Impact of intercostal nerve blocks using liposomal versus standard bupivacaine on length of stay in minimally invasive thoracic surgery patients

Dana A. Dominguez, Sora Ely, Cynthia Bach, Tina Lee, Jeffrey B. Velotta


Background: Postsurgical pain control can have a significant impact on patient outcomes and hospital-associated costs. We sought to evaluate the effect of intercostal nerve blocks using liposomal bupivacaine on length of stay (LOS) in patients undergoing video-assisted thoracoscopic surgery (VATS).
Methods: We retrospectively reviewed outcomes in 80 patients undergoing VATS wedge resection, VATS lobectomy, or minimally-invasive esophagectomy (MIE). Patients received either liposomal bupivacaine (n=40) or standard-release bupivacaine with epinephrine (n=40) via intercostal nerve block. The LOS, 24-hour postoperative pain scores, overall opioid usage, and patient ambulation rates at 24 hours were compared for the two groups.
Results: The median LOS was significantly shorter in patients receiving liposomal bupivacaine, at 1.35 days (IQR, 1.28 to 1.53 days) compared to 2.45 days (IQR, 2.08 to 3.51 days) in patients receiving standard-release bupivacaine (P<0.0001). Average post-operative pain score during the first 24 hours was 3.4±1.8 for the liposomal bupivacaine group and 2.3±1.2 for the control group (P=0.002). This difference, though statistically significant, is likely not clinically significant, as there was no difference in 24-hour postoperative intravenous morphine equivalent usage between the liposomal bupivacaine and control groups (29.8±21.0 vs. 31.9±20.9 mg, respectively, P=0.664). Interestingly, however, 93% (37/40) of patients receiving liposomal bupivacaine were able to ambulate within 24-hours after surgery, compared to 65% (26/40) of patients in the control group (P=0.003).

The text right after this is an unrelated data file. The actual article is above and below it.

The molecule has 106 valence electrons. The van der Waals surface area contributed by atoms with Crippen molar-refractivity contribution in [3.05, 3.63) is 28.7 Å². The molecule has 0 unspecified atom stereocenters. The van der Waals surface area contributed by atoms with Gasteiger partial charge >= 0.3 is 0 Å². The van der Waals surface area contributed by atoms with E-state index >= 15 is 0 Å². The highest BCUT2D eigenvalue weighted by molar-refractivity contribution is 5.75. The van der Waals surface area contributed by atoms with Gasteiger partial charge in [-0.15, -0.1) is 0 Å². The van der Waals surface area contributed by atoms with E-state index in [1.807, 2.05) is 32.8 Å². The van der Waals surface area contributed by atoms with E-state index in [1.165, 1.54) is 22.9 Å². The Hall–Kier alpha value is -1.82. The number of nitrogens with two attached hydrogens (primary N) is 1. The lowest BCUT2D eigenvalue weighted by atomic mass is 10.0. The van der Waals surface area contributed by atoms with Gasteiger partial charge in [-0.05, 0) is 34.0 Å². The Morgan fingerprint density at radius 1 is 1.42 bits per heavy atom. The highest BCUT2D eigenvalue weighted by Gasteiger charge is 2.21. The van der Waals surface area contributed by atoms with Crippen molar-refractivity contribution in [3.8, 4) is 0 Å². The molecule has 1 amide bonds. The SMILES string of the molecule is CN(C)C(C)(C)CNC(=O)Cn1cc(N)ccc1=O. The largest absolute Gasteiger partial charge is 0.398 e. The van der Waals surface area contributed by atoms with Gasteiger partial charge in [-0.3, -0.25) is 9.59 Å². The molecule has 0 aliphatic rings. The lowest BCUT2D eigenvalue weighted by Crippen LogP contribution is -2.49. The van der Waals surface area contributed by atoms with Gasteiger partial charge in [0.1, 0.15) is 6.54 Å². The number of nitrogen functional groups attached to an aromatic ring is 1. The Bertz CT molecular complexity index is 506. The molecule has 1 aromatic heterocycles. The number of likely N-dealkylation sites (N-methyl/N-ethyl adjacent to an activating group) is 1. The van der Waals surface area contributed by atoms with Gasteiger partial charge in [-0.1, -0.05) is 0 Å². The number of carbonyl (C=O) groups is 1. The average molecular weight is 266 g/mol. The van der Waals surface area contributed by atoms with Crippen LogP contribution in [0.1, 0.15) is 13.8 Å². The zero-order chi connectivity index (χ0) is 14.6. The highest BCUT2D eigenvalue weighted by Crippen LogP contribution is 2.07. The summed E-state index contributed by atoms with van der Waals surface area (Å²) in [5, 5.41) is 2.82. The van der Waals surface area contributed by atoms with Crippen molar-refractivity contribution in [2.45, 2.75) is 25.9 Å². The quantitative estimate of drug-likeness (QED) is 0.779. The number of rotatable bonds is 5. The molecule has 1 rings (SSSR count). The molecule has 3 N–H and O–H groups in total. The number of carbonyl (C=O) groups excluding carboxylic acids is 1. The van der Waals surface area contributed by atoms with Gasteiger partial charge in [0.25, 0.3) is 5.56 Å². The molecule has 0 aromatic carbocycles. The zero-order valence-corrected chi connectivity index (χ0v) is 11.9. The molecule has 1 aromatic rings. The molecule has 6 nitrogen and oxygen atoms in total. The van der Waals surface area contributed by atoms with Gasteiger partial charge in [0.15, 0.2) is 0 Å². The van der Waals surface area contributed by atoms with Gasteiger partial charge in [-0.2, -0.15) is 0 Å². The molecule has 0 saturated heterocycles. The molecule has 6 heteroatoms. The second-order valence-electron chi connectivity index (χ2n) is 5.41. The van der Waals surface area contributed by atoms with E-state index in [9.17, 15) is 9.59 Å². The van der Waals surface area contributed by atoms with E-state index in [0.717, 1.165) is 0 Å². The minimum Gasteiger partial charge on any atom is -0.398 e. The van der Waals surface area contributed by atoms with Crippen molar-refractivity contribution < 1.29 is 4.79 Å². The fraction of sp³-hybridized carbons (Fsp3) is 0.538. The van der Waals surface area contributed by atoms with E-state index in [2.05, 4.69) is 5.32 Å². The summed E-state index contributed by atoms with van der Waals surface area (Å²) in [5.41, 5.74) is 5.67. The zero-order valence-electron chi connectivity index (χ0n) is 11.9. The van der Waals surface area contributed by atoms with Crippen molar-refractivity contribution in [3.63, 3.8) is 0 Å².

Conclusions: The use of liposomal bupivacaine is associated with decreased LOS in postoperative thoracic surgery patients and earlier return to ambulation. It does not, however, decrease 24-hour postoperative pain scores or opioid usage.